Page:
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Showing topics in ON APPROACH - Topics tagged 'xplane' and posted in for the last 365 days.

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  2. Any news from them? I heard that they stopped production and the link that should bring you to the announcement tells you "page not found"?
  3. We’ve been posting about this on social media for a bit, but realized we hadn’t talked about it here. Today at 11 am Eastern (16:00 UTC) we’ll be doing another live Q&A on our YouTube channel. We’ll be taking questions in the YouTube comments, featuring: - Austin Meyer, owner & creator of X-Plane - Ben Supnik, desktop product manager - Chris Serio, mobile product manager - Alex Unruh, art director - …and a handful of other special X-Plane friends.SOURCE
  4. This tutorial shows how to setup Blender and the X-Plane .OBJ exporter XPlane2Blender. These are the first steps in the process of creating your own custom objects for X-Plane 11.SOURCE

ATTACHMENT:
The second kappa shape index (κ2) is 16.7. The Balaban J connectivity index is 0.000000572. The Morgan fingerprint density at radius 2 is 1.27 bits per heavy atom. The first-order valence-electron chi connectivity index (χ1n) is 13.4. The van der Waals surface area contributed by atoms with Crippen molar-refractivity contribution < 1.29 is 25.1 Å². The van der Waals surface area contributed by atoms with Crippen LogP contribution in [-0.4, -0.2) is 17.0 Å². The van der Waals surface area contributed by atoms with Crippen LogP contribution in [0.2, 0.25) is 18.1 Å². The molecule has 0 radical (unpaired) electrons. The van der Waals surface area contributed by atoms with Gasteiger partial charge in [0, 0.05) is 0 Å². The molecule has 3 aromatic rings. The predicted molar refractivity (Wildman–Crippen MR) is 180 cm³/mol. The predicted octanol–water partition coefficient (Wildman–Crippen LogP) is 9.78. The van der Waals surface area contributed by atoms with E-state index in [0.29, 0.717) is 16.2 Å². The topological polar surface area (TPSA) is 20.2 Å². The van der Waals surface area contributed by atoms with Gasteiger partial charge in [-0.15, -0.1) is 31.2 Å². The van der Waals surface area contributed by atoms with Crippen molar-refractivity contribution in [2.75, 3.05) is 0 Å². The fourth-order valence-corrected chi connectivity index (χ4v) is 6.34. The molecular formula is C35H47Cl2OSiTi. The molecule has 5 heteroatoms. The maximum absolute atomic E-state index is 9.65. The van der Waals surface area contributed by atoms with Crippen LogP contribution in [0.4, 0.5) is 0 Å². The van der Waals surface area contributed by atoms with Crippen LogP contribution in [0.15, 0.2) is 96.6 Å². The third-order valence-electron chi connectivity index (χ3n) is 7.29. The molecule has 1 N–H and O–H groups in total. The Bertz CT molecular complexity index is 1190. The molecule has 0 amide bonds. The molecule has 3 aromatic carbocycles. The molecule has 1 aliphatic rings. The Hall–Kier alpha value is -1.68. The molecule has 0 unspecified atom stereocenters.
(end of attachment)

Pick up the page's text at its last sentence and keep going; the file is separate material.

7. This tutorial goes over all the options in the General Settings screen of X-Plane 11.30. Many of these control how realistic the sim is--having them on can provide helpful hints that make the sim easier to use, or explain things that go wrong. Transcript: Hi there. Jennifer Roberts here with a tutorial on X-Plane 11. Today we’ll take a look at some of the lesser known options in the General Settings screen. This video was recorded in X-Plane 11.30b5. X-Plane is highly customizable and has numerous options you can turn on and off in this screen. Many of these are general controls for how realistic the sim is--having them on can provide helpful hints that make the sim easier to use, or explain things that go wrong. The “Language” section up first is pretty straightforward--you can change the default language here. It will only take effect after you restart the sim, and will also change your language in Plane Maker and Airfoil Maker. To the right is the “Warnings” section, where settings that control on-screen warnings are grouped. You can turn off a variety of warnings here, or even disable the main menu at sim start if you want to go directly into a flight. The “Notification Settings” button is new to X-Plane 11.30 and opens a window where you can get even more detailed about what warnings you want the sim to display or not. This window also allows you to reset the preferences to never show a warning again, for example if you ever turned off this quit warning. Next let’s look at the “Flight Model” section. You can adjust the flight models per frame slider if needed, but in general the default of 2 per frame is sufficient. You can turn on green boxes on all instruments that can be interacted with in the cockpit here, and turn on mouse over info on these instruments. This option to simulate blackout, redout and hypoxia is on by default, and often surprises people. If you forget to turn on pressurization or oxygen, you may start to see the screen darken as you climb due to these settings! ATC taxi arrows are the helpful yellow route markings drawn on the ground after you get taxi instructions from ATC. You can turn them off here for a more realistic experience. You can disable downwind ILSes here, which reflects the real world as well, where the same frequency may be used on either end of a runway and be turned on or off depending on the airport’s flow. If you have problems with scenery terrain making airports hard to use, you can disable terrain contours. However, this option is a very blunt tool--a more nuanced and long term solution is to modify the problematic airport in WED. The final option here is the new experimental flight model option. The flight model changes included in X-Plane 11.30 are off by default, unless this option is checked. Using this option gives aircraft developers time to try the changes before we make them official. Most of the options in the “Data” section dump additional data to the log.txt or a file in the main X-Plane folder. You can also change your preference to send us your anonymous usage data at any time here. You can change whether flying over speed or over G removes flying surfaces in the “Damage” section, and finally, you can turn Kiosk Mode on and off here (see the tutorial X-Plane 11.10 Kiosk Mode Demo for more.) I hope this helps you customize your X-Plane experience. Thanks for watching and I’ll see you next time!SOURCE